Courtesy Reuters

Restoring the Forests


Eight thousand years ago, when humans played only bit parts in the world ecosystem, trees covered two-fifths of the land. Since then, humans have grown in number while thinning and shaving the forests to cook, keep warm, grow crops, plank ships, frame houses, and make paper. Fires, saws, and axes have cleared about half of the original forestland, and some analysts warn that within decades, the remaining natural forests will disappear altogether.

But forests matter. A good deal of the planet's biological diversity lives in forests (mostly in the tropics), and this diversity diminishes as trees fall. Healthy forests protect watersheds and generate clean drinking water; they remove carbon dioxide (a greenhouse gas that traps heat in the atmosphere) from the air and thus help maintain the climate. Forests count -- not just for their ecological and industrial services but also for the sake of order and beauty.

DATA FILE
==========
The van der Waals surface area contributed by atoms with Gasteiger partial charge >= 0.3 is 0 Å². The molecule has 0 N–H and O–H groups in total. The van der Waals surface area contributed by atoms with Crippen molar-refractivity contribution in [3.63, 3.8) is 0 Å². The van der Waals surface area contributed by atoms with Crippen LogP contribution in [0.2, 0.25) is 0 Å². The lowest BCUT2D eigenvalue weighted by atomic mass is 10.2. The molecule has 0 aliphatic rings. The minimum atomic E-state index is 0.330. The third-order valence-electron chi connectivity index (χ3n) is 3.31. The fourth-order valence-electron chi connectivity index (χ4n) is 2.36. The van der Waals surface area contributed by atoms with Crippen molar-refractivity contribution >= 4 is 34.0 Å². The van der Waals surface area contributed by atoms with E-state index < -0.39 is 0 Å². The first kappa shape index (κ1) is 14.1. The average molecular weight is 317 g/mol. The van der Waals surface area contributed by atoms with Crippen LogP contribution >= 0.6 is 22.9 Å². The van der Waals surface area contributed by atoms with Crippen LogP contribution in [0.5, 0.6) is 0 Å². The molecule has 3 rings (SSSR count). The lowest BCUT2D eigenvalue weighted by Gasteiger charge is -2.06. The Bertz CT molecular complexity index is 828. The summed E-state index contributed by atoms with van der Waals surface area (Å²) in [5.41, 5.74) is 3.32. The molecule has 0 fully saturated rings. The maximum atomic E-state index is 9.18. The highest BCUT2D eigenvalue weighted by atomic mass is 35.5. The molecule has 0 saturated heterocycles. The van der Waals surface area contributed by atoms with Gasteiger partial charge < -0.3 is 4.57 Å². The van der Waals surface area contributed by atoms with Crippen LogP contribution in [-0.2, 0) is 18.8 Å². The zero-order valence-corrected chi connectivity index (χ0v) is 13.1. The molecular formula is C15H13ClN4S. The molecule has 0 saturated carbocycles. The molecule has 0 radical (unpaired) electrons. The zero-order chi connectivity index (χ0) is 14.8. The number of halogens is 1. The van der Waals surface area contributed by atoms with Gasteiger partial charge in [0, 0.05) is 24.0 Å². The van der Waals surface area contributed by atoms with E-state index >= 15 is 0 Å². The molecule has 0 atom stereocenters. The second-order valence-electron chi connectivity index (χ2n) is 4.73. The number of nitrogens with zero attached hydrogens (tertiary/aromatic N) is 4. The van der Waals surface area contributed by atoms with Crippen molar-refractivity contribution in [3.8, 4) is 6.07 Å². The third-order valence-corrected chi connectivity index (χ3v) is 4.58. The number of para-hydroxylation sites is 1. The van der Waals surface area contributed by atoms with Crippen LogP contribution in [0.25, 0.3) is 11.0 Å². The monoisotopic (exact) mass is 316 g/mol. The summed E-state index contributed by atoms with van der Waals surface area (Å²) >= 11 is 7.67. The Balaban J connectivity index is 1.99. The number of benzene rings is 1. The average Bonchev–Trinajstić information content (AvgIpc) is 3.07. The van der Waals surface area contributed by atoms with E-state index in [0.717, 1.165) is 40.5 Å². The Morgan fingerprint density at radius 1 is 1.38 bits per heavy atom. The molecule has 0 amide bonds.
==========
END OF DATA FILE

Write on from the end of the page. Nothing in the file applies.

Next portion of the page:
Fortunately, the twentieth century witnessed the start of a "Great Restoration" of the world's forests. Efficient farmers and foresters are learning to spare forestland by growing more food and fiber in ever-smaller areas. Meanwhile, increased use of metals, plastics, and electricity has eased the need for timber. And recycling has cut the amount of virgin wood pulped into paper. Although the size and wealth of the human population has shot up, the area of farm and forestland that must be dedicated to feed, heat, and house this population is shrinking. Slowly, trees can return to the liberated land.

In the United States, this Great Restoration began with a big stick. Horrified that farmers and loggers were stripping America of its trees five times faster than they were growing, and worried about the economic consequences of a "timber famine," President Theodore Roosevelt created the federal Forest Service and pushed landowners to start sustaining timber resources. Since about 1950, U.S. forest cover has increased -- despite the country's emergence as the world's bread and wood basket. Geographers have observed a transition from deforestation

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